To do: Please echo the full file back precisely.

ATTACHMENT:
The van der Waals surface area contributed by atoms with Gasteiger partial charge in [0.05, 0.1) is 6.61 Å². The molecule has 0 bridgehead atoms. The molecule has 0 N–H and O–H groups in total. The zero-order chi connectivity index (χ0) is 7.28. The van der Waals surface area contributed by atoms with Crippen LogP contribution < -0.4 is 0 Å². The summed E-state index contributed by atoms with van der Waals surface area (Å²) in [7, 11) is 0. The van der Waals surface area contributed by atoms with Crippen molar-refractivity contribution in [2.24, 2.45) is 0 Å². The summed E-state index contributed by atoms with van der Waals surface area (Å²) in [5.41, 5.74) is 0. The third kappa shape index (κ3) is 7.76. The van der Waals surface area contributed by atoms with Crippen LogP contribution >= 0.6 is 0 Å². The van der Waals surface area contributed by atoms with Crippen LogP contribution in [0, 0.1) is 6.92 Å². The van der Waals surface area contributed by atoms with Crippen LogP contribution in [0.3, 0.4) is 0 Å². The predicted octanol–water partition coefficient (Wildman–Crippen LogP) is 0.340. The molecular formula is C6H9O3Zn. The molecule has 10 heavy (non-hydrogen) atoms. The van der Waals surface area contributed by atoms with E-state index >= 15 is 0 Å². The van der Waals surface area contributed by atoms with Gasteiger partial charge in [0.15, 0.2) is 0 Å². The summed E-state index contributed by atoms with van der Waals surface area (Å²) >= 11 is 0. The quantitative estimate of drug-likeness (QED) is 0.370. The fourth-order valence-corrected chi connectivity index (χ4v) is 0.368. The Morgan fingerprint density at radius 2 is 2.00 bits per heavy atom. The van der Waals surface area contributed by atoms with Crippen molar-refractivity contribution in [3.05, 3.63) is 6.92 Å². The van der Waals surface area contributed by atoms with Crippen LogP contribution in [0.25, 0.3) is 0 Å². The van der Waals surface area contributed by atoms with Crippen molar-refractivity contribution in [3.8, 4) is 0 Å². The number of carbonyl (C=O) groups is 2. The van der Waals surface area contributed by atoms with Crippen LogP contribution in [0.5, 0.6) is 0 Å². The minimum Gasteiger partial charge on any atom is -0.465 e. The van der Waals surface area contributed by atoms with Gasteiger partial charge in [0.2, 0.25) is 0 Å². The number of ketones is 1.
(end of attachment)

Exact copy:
The van der Waals surface area contributed by atoms with Gasteiger partial charge in [0.05, 0.1) is 6.61 Å². The molecule has 0 bridgehead atoms. The molecule has 0 N–H and O–H groups in total. The zero-order chi connectivity index (χ0) is 7.28. The van der Waals surface area contributed by atoms with Crippen LogP contribution < -0.4 is 0 Å². The summed E-state index contributed by atoms with van der Waals surface area (Å²) in [7, 11) is 0. The van der Waals surface area contributed by atoms with Crippen molar-refractivity contribution in [2.24, 2.45) is 0 Å². The summed E-state index contributed by atoms with van der Waals surface area (Å²) in [5.41, 5.74) is 0. The third kappa shape index (κ3) is 7.76. The van der Waals surface area contributed by atoms with Crippen LogP contribution >= 0.6 is 0 Å². The van der Waals surface area contributed by atoms with Crippen LogP contribution in [0, 0.1) is 6.92 Å². The van der Waals surface area contributed by atoms with Crippen LogP contribution in [0.3, 0.4) is 0 Å². The predicted octanol–water partition coefficient (Wildman–Crippen LogP) is 0.340. The molecular formula is C6H9O3Zn. The molecule has 10 heavy (non-hydrogen) atoms. The van der Waals surface area contributed by atoms with E-state index >= 15 is 0 Å². The van der Waals surface area contributed by atoms with Gasteiger partial charge in [0.15, 0.2) is 0 Å². The summed E-state index contributed by atoms with van der Waals surface area (Å²) >= 11 is 0. The quantitative estimate of drug-likeness (QED) is 0.370. The fourth-order valence-corrected chi connectivity index (χ4v) is 0.368. The Morgan fingerprint density at radius 2 is 2.00 bits per heavy atom. The van der Waals surface area contributed by atoms with Crippen molar-refractivity contribution in [3.05, 3.63) is 6.92 Å². The van der Waals surface area contributed by atoms with Crippen LogP contribution in [0.25, 0.3) is 0 Å². The van der Waals surface area contributed by atoms with Crippen molar-refractivity contribution in [3.8, 4) is 0 Å². The number of carbonyl (C=O) groups is 2. The van der Waals surface area contributed by atoms with Crippen LogP contribution in [0.5, 0.6) is 0 Å². The minimum Gasteiger partial charge on any atom is -0.465 e. The van der Waals surface area contributed by atoms with Gasteiger partial charge in [0.2, 0.25) is 0 Å². The number of ketones is 1.